When Queensland posted a surprise $12bn surplus – the largest ever recorded by an Australian state – in this week’s budget, it was a testament to its progressive coal royalties system.

Introduced by the treasurer, Cameron Dick, in June 2022, royalties range from 7-40% of revenues depending on coal prices, and are immediately delivering beyond expectations for the people of Queensland.

The reform was designed to ensure an appropriate social dividend from private fossil fuel companies’ use of Queenslanders’ public resources in times of exceptionally high coal export prices. As a result, Queensland booked a massive record $18.3bn of coal and LNG royalties and land rents in 2022-23, double that of the previous year. Queensland will see more modest but still very welcome $6bn annual inflows over the forward estimates as coal prices continue to normalise.

Among other things, this has enabled the state to fund a $550 electricity bill rebate for all households ($1,072 for more vulnerable homes) – more than any other state across Australia – offsetting the fossil fuel-driven energy price crisis.

The government has also committed a staggering $19bn over four years for new wind and solar energy, pumped hydro storage and transmission expansions. This will put Queensland on the path to deliver on its 85% renewables by 2035 target, driving decarbonisation of the electricity grid and locking in deflationary, low-cost domestic energy supply. The only way to rid the community of the scourge of energy price volatility and hyperinflation is to decouple from expensive, polluting fossil fuels.

Queensland’s mining industry booked a record $140bn of exports in 2022-23. While prices for premium thermal coal have fallen from the US$400/t average of late 2022 to US$170/t in May 2023, this is still about 2.5 times the long-term average of US$70/t. Windfall profits are still being made.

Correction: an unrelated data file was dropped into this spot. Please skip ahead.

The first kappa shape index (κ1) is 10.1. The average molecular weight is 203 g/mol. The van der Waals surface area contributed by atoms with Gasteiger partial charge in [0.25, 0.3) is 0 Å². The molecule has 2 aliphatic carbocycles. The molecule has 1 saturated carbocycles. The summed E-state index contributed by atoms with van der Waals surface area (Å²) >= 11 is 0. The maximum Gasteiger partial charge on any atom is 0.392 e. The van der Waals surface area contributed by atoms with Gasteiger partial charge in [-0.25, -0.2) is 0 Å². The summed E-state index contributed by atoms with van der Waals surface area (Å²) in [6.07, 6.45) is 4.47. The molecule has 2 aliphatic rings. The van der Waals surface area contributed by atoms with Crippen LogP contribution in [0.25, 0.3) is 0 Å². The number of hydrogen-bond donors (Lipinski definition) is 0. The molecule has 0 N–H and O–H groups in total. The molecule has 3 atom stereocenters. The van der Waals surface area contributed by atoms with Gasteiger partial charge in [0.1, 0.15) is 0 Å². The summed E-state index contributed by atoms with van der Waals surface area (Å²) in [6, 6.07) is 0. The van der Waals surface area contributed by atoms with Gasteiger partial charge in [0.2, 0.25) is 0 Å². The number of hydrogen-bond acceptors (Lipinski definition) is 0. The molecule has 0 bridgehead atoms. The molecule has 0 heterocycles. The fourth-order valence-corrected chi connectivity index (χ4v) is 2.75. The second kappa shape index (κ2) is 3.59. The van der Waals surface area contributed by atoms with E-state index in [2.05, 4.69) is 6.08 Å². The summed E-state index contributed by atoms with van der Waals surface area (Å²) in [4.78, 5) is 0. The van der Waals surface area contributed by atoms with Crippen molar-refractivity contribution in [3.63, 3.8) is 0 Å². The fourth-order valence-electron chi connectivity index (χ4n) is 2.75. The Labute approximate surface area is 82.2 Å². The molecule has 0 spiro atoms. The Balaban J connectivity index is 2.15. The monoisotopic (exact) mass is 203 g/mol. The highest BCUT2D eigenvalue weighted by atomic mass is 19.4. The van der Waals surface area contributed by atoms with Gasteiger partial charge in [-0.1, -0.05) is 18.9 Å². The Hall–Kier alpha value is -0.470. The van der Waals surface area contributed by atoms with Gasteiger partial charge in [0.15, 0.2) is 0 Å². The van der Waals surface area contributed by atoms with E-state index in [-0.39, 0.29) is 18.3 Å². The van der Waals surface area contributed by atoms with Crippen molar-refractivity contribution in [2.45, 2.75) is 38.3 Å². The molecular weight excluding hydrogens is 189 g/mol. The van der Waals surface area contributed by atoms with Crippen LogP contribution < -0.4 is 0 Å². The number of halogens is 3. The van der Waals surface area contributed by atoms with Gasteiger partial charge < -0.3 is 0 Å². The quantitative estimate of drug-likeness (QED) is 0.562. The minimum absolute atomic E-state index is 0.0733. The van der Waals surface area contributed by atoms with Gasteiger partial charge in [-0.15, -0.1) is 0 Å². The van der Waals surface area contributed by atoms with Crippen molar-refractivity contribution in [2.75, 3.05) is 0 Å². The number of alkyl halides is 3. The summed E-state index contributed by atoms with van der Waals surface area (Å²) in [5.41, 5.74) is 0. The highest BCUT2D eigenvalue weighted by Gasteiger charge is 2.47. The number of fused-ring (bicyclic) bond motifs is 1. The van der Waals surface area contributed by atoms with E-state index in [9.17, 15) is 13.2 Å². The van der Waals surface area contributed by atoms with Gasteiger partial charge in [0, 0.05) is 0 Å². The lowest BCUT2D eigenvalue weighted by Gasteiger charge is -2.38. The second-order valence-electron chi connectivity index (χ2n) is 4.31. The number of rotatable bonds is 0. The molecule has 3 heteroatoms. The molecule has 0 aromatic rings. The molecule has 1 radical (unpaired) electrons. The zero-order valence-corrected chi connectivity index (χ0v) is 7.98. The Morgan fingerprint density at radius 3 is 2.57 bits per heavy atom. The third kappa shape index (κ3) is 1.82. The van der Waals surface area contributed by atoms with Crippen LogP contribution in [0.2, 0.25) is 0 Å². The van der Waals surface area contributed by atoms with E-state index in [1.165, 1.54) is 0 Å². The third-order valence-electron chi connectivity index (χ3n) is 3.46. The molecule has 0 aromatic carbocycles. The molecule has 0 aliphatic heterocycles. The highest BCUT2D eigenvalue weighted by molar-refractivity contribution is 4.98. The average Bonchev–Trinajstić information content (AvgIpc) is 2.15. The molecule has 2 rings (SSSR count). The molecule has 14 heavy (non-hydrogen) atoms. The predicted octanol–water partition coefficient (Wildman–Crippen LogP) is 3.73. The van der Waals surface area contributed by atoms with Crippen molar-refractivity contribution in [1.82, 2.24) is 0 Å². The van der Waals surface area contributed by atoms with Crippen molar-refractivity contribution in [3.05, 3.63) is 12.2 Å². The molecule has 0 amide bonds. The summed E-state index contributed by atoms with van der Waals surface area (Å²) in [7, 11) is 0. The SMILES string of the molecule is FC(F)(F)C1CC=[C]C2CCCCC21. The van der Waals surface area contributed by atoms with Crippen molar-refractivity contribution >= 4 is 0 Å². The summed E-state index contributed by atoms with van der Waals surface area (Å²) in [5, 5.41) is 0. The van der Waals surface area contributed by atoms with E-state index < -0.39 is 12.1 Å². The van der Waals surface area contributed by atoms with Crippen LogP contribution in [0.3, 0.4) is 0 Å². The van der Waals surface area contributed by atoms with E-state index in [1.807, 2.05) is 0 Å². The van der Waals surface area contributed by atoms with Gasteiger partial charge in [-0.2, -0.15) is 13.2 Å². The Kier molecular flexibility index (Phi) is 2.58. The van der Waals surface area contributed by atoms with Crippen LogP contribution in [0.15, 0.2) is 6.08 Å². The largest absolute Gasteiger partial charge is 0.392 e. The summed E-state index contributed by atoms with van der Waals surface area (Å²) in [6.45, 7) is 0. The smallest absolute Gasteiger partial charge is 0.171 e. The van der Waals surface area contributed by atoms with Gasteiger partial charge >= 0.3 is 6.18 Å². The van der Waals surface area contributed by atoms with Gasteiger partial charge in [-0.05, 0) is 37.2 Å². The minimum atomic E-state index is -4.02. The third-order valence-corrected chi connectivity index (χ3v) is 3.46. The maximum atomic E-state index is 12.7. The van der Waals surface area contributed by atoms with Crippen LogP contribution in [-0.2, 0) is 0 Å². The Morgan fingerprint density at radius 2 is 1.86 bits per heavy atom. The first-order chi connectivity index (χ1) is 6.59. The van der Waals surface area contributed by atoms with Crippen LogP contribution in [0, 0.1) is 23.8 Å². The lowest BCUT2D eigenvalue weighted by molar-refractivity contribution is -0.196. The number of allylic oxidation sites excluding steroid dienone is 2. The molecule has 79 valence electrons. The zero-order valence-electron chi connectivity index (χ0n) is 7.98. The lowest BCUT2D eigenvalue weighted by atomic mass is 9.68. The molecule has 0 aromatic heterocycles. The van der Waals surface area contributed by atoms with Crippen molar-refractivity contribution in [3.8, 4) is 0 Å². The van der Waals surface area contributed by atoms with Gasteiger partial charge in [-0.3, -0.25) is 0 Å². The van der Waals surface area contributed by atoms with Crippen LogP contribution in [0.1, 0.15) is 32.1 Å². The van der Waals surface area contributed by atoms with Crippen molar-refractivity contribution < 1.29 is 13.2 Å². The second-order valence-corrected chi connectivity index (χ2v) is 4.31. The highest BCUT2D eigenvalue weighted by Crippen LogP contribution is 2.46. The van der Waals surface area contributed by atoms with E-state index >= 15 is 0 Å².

It is time that the New South Wales treasurer, Daniel Mookhey, followed his northern counterpart’s politically courageous and fiscally responsible lead and acted in the interests of the people by putting in place a similar system. The flat 7-8% coal export royalty rate in NSW is overdue for immediate review and uplift. The $12bn 2022-23 NSW state deficit could have been a $5-10bn surplus if NSW had followed Queensland’s move to respond appropriately to coal industry superprofits and align these with citizens’ interests.

The NSW government continues to forgo billions in coal export royalties every month, favouring the interests of a handful of predominantly foreign tax-haven-based multinationals, which in many cases pay zero corporate tax and benefit from multibillion-dollar fossil subsidies, like the antiquated zero-strategic-purpose diesel fuel rebate for mining companies.

Currently, NSW coal export firms keep a record 92% share of coal export revenues. This allows companies like Whitehaven Coal to enjoy a remarkable annualised 68.9% gross cash return on assets in the six months to December 2022, all while externalising the costs of climate destruction on to the community.

Similar coal royalty reform could be invested in NSW’s enormous opportunities to lead in renewables and key projects such as the Dubbo critical minerals precinct, de-risking and attracting private capital and adding valuable jobs to ensure a smooth transition as coal plant closures accelerate.

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It could also provide a modicum of relief to the energy poverty smashing NSW citizens right now, with retail electricity prices set to rise another 20% in the state from 1 July as a direct result of the multinational fossil fuel cartel’s shameless price-gouging.

Beyond coal, Australian mining will play a key role in driving the world energy transition and delivery on net zero. It is important that Australians who fund the enabling industry structures and own these public resources also receive a fair share of the gains longer term. Given the importance of Australia’s world-leading critical minerals and lithium resources for the global energy transition, it would be sensible for governments to provide investor clarity by ensuring a fair progressive royalty system is in place now, even as we also advocate for public subsidies to incentivise value-added refining. This consideration should also be applied to iron ore, matched with a royalty exemption if onshore value-adding to green iron is done.

Queensland’s move demonstrates the political viability of policy ambition that delivers on the broader social good. It’s time for the fossil fuel dinosaurs to pay up, and for the NSW government to serve the people.

  • Tim Buckley is the founder of Climate Energy Finance, an Australian public interest thinktank


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